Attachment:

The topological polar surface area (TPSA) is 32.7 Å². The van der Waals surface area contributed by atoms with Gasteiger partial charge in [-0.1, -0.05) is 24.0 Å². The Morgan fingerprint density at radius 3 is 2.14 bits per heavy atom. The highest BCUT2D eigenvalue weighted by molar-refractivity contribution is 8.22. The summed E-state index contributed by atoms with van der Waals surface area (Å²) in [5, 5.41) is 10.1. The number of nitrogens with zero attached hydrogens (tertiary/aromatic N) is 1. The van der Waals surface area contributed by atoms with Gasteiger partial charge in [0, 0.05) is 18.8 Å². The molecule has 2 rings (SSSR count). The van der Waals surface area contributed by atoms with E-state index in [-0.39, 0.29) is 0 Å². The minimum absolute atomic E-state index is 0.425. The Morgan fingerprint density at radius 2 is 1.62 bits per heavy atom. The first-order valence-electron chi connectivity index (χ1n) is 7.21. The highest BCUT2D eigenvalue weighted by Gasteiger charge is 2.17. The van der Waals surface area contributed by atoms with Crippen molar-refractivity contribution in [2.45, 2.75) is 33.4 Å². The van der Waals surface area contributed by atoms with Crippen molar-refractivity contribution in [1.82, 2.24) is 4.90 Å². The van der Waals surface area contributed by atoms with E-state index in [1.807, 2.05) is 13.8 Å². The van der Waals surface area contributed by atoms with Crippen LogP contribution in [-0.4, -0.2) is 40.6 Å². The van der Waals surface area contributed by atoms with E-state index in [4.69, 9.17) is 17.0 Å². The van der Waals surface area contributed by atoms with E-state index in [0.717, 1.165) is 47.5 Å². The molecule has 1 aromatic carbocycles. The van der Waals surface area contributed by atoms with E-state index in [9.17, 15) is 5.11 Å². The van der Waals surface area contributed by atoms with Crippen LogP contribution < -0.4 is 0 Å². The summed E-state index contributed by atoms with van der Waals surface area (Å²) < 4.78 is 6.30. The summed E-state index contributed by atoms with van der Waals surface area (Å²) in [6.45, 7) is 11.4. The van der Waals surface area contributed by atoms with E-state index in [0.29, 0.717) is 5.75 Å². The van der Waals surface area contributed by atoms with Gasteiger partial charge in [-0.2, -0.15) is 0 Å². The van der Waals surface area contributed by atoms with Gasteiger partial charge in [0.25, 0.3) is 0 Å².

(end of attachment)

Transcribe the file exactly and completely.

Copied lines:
The topological polar surface area (TPSA) is 32.7 Å². The van der Waals surface area contributed by atoms with Gasteiger partial charge in [-0.1, -0.05) is 24.0 Å². The Morgan fingerprint density at radius 3 is 2.14 bits per heavy atom. The highest BCUT2D eigenvalue weighted by molar-refractivity contribution is 8.22. The summed E-state index contributed by atoms with van der Waals surface area (Å²) in [5, 5.41) is 10.1. The number of nitrogens with zero attached hydrogens (tertiary/aromatic N) is 1. The van der Waals surface area contributed by atoms with Gasteiger partial charge in [0, 0.05) is 18.8 Å². The molecule has 2 rings (SSSR count). The van der Waals surface area contributed by atoms with E-state index in [-0.39, 0.29) is 0 Å². The minimum absolute atomic E-state index is 0.425. The Morgan fingerprint density at radius 2 is 1.62 bits per heavy atom. The first-order valence-electron chi connectivity index (χ1n) is 7.21. The highest BCUT2D eigenvalue weighted by Gasteiger charge is 2.17. The van der Waals surface area contributed by atoms with Crippen molar-refractivity contribution in [2.45, 2.75) is 33.4 Å². The van der Waals surface area contributed by atoms with Crippen molar-refractivity contribution in [1.82, 2.24) is 4.90 Å². The van der Waals surface area contributed by atoms with E-state index in [1.807, 2.05) is 13.8 Å². The van der Waals surface area contributed by atoms with Crippen LogP contribution in [-0.4, -0.2) is 40.6 Å². The van der Waals surface area contributed by atoms with E-state index in [4.69, 9.17) is 17.0 Å². The van der Waals surface area contributed by atoms with E-state index in [0.717, 1.165) is 47.5 Å². The molecule has 1 aromatic carbocycles. The van der Waals surface area contributed by atoms with E-state index in [9.17, 15) is 5.11 Å². The van der Waals surface area contributed by atoms with Crippen LogP contribution < -0.4 is 0 Å². The summed E-state index contributed by atoms with van der Waals surface area (Å²) < 4.78 is 6.30. The summed E-state index contributed by atoms with van der Waals surface area (Å²) in [6.45, 7) is 11.4. The van der Waals surface area contributed by atoms with E-state index in [0.29, 0.717) is 5.75 Å². The van der Waals surface area contributed by atoms with Gasteiger partial charge in [-0.2, -0.15) is 0 Å². The van der Waals surface area contributed by atoms with Gasteiger partial charge in [0.25, 0.3) is 0 Å².